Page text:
Top speed: 35 mph | Range: 6 miles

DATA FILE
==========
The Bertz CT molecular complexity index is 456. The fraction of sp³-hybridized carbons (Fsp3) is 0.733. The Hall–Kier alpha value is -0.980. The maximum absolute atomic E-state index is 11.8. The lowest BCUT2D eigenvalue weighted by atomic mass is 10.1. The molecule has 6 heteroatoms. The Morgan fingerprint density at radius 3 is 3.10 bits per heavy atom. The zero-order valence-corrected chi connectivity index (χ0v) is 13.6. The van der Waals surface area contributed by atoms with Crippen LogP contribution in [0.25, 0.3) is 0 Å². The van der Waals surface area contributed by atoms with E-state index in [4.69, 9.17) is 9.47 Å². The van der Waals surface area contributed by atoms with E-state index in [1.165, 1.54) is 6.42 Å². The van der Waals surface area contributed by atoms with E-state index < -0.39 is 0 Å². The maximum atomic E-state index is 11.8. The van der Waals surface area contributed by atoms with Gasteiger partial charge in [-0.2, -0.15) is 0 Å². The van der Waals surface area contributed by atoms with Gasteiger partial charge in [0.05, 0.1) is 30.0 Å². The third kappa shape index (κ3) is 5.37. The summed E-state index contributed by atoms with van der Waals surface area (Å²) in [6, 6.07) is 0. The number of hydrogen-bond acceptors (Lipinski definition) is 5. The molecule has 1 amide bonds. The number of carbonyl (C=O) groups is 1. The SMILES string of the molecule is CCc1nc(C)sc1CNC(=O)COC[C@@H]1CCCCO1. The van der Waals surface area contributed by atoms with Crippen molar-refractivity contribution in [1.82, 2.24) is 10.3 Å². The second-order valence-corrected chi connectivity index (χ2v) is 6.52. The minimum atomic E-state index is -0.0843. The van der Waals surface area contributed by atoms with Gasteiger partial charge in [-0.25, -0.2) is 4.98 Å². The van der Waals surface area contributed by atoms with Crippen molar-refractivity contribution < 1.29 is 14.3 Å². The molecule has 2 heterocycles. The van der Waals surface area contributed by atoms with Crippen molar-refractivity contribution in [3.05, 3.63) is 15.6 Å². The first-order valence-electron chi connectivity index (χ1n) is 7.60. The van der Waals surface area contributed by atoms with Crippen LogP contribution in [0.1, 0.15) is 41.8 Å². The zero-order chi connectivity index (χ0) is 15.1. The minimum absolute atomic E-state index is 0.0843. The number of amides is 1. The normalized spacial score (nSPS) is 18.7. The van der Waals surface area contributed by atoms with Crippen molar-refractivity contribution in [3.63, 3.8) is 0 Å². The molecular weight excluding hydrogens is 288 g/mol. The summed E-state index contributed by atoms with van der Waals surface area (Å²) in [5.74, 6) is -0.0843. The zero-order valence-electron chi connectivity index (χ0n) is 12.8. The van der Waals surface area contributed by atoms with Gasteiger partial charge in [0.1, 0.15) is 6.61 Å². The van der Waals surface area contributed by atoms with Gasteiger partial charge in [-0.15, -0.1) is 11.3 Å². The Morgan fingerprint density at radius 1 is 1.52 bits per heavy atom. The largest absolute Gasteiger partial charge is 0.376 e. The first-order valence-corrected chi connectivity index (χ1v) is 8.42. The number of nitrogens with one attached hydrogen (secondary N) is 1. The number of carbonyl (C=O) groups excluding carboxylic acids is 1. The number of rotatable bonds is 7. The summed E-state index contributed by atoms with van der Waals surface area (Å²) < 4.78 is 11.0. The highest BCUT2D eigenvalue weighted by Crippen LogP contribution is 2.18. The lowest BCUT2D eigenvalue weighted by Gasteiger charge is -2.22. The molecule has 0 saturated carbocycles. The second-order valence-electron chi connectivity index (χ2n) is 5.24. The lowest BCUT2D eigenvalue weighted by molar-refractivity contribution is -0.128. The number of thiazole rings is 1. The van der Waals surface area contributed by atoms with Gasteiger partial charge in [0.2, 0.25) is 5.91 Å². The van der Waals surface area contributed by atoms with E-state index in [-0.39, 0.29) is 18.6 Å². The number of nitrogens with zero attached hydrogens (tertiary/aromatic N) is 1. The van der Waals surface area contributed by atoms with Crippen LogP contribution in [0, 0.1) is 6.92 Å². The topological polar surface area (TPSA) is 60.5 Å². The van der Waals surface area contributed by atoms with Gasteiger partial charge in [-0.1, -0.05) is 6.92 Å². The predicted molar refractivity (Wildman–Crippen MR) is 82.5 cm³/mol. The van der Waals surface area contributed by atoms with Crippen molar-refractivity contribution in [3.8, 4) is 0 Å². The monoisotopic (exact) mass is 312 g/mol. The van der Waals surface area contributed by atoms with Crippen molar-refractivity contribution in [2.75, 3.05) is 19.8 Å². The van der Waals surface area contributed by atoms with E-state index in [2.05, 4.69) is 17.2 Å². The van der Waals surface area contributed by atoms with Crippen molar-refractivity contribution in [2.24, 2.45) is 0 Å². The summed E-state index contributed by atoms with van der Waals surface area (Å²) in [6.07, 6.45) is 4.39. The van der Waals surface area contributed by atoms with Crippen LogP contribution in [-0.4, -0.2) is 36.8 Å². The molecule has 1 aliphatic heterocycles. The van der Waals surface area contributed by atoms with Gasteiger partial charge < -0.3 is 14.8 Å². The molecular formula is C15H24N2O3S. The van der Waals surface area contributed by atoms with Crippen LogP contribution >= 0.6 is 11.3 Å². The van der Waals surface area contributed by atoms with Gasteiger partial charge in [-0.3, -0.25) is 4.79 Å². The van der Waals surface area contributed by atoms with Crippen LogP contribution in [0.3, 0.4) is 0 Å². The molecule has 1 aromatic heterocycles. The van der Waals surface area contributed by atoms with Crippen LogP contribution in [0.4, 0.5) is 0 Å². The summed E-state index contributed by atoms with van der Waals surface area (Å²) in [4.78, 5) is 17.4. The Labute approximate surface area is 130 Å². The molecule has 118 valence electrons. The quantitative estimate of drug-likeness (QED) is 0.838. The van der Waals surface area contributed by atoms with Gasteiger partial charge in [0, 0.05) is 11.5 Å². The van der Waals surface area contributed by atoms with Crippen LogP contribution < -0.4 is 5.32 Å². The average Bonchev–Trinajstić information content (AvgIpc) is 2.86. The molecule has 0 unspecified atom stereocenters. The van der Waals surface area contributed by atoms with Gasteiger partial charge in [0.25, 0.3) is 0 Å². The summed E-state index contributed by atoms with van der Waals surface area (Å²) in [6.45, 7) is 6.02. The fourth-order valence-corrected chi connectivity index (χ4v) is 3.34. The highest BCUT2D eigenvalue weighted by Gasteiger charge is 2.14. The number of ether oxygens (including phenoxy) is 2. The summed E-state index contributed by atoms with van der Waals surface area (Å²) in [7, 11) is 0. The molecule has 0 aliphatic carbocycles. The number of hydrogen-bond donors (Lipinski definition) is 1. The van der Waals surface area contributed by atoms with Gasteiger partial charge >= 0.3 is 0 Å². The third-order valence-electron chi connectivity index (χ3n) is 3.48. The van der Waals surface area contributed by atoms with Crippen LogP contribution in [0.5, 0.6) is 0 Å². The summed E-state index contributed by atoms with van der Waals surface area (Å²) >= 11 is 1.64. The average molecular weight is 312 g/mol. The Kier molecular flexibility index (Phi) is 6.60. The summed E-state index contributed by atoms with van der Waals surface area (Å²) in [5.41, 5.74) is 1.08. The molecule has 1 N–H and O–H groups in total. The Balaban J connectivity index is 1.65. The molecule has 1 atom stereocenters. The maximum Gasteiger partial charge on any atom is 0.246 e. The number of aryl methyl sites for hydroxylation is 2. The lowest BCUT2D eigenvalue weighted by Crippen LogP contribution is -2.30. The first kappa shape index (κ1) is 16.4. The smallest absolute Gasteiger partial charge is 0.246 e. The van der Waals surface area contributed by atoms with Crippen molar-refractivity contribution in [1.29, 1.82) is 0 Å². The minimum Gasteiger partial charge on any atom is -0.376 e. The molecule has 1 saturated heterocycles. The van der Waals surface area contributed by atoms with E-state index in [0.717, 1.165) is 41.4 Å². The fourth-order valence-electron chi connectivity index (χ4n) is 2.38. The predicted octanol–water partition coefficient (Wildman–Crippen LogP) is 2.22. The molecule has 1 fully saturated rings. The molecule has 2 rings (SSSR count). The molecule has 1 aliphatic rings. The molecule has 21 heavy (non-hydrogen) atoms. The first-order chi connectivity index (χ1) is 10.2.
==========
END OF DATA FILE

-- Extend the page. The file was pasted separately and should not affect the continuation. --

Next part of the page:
Sloane recommends the Mavic Mini 2 to anyone who thinks they want to get into drones but isn’t dead certain. He says it’s easy to fly and has multiple modes, such as a very slow “cinematic” setting designed to capture smooth video, that guardrail novice flyers. One key feature for learners, too, is built-in GPS. “Beginners lose sight of a drone above a tree line,” Sloane notes “and that’s that. It’s gone forever.” GPS, however, enables you to tap “return to home” on the app, and that tells the Mini 2 to fly itself back to the launch point. The drone is quite stable, too, able to fly in wind speeds up to 24 mph. And yet, at only 249 grams, it falls just below the weight bar that would require FAA registration. Video and stills resolution is on par with those of a good iPhone, and even though the digital zoom of 2x and 4x doesn’t produce astonishing video, it’s a handy tool for figuring out the drone’s proximity to nearby objects. Why not just get the Mini 2 versus, say, DJI’s more expensive drones or the Skydio 2 or Autel below? Simple: The smaller camera sensor can’t suck in as much light, so shooting at sunrise or sunset won’t be as sharp, and it’s missing some more advanced video options, too. Further, it doesn’t have the follow capability of the Skydio, nor higher-tech sensing for trickier flying scenarios. All that said, the Mini 2 can still take beautiful stills and video, and because it’s so stable and beginner-friendly, there’s no better model to learn on. Sloane says it’s the drone he takes, more often than not, when “I just want to fly for fun.”